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(319) kind of work. I am confident that the same amount of labor expended in a different manner would secure a much greater benefit. Many of my Show more(319) kind of work. I am confident that the same amount of labor expended in a different manner would secure a much greater benefit. Many of my present duties are not properly connected with my office and their performance is not pleasing to me nor is it in many respects profitable to the Institution. New Buildings are needed in addition to the Library Building which we hope soon to secure. A building is needed for the better accomodation of the various Departments of Natural Science and a building for the Department of Astronomy. An Astronomical Observatory furnished with suitable instruments is greatly needed. In this connection I wish to urge the securing of the only lot of land suitable for such a building that is near us and unoccupied. It is important to secure the land even if the building should not be erected for several rears. I would Show less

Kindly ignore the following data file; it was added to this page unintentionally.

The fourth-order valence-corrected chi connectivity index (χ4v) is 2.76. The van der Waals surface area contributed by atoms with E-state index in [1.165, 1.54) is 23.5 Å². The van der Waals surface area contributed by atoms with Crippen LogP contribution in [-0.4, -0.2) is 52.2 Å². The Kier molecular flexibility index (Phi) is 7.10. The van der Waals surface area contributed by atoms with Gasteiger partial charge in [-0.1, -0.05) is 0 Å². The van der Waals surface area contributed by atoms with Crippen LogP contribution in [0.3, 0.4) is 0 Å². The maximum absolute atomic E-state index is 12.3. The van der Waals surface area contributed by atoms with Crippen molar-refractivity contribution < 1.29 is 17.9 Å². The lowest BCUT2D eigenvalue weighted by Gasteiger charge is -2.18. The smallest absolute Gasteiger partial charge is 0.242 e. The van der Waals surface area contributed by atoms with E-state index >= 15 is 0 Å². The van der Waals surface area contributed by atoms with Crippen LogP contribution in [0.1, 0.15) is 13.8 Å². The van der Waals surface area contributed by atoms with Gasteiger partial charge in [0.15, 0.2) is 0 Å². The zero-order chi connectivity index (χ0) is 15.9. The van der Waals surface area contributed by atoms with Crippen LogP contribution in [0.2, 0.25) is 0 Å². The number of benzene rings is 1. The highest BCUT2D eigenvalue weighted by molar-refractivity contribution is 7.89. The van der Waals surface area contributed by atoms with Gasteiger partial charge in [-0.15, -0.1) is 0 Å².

We hope some liberal friend of the University will be induced to [\page] 1862-1863 47 furnish the requisite sum. Finances The Report of the Treasurer Show moreWe hope some liberal friend of the University will be induced to [\page] 1862-1863 47 furnish the requisite sum. Finances The Report of the Treasurer will inform the Board of the state of the finances of the University. I have frequently called the attention of the Board that (sic) the statement of property is only nominally correct. I have nothing to add to the suggestions heretofore made. During the year some oustanding claims have been collected. One Note of $2500 has been paid. Also a subscription of $i000 and some smaller notes have been collected. Some outstanding notes Ithink should be placed in the hands of a judicious attorney for collection. Show less